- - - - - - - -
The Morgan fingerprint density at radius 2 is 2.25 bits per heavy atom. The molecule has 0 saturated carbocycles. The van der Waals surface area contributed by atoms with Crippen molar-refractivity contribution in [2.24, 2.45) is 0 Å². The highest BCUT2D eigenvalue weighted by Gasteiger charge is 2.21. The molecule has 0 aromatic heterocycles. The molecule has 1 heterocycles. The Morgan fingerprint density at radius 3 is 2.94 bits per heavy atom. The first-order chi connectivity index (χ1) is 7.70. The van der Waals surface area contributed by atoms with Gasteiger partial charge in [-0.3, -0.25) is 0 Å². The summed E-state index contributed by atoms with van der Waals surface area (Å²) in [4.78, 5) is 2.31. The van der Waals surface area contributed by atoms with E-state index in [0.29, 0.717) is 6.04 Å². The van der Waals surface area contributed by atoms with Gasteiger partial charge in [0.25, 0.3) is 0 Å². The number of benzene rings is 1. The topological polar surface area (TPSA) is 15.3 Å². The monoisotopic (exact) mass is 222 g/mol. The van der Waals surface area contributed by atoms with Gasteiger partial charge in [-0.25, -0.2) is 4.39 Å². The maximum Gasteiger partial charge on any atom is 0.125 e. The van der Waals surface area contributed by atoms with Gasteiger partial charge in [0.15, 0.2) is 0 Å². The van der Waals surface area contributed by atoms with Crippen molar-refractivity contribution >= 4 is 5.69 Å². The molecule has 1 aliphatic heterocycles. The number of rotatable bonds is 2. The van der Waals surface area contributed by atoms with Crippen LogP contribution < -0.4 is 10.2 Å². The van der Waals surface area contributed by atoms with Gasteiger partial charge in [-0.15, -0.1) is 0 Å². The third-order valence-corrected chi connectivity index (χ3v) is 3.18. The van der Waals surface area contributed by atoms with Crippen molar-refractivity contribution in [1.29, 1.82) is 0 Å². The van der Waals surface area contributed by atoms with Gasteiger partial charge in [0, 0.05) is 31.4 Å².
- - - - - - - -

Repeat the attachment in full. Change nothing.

The Morgan fingerprint density at radius 2 is 2.25 bits per heavy atom. The molecule has 0 saturated carbocycles. The van der Waals surface area contributed by atoms with Crippen molar-refractivity contribution in [2.24, 2.45) is 0 Å². The highest BCUT2D eigenvalue weighted by Gasteiger charge is 2.21. The molecule has 0 aromatic heterocycles. The molecule has 1 heterocycles. The Morgan fingerprint density at radius 3 is 2.94 bits per heavy atom. The first-order chi connectivity index (χ1) is 7.70. The van der Waals surface area contributed by atoms with Gasteiger partial charge in [-0.3, -0.25) is 0 Å². The summed E-state index contributed by atoms with van der Waals surface area (Å²) in [4.78, 5) is 2.31. The van der Waals surface area contributed by atoms with E-state index in [0.29, 0.717) is 6.04 Å². The van der Waals surface area contributed by atoms with Gasteiger partial charge in [0.25, 0.3) is 0 Å². The number of benzene rings is 1. The topological polar surface area (TPSA) is 15.3 Å². The monoisotopic (exact) mass is 222 g/mol. The van der Waals surface area contributed by atoms with Gasteiger partial charge in [-0.25, -0.2) is 4.39 Å². The maximum Gasteiger partial charge on any atom is 0.125 e. The van der Waals surface area contributed by atoms with Gasteiger partial charge in [0.15, 0.2) is 0 Å². The van der Waals surface area contributed by atoms with Crippen molar-refractivity contribution >= 4 is 5.69 Å². The molecule has 1 aliphatic heterocycles. The number of rotatable bonds is 2. The van der Waals surface area contributed by atoms with Crippen LogP contribution < -0.4 is 10.2 Å². The van der Waals surface area contributed by atoms with Gasteiger partial charge in [-0.15, -0.1) is 0 Å². The third-order valence-corrected chi connectivity index (χ3v) is 3.18. The van der Waals surface area contributed by atoms with Crippen molar-refractivity contribution in [1.29, 1.82) is 0 Å². The van der Waals surface area contributed by atoms with Gasteiger partial charge in [0, 0.05) is 31.4 Å².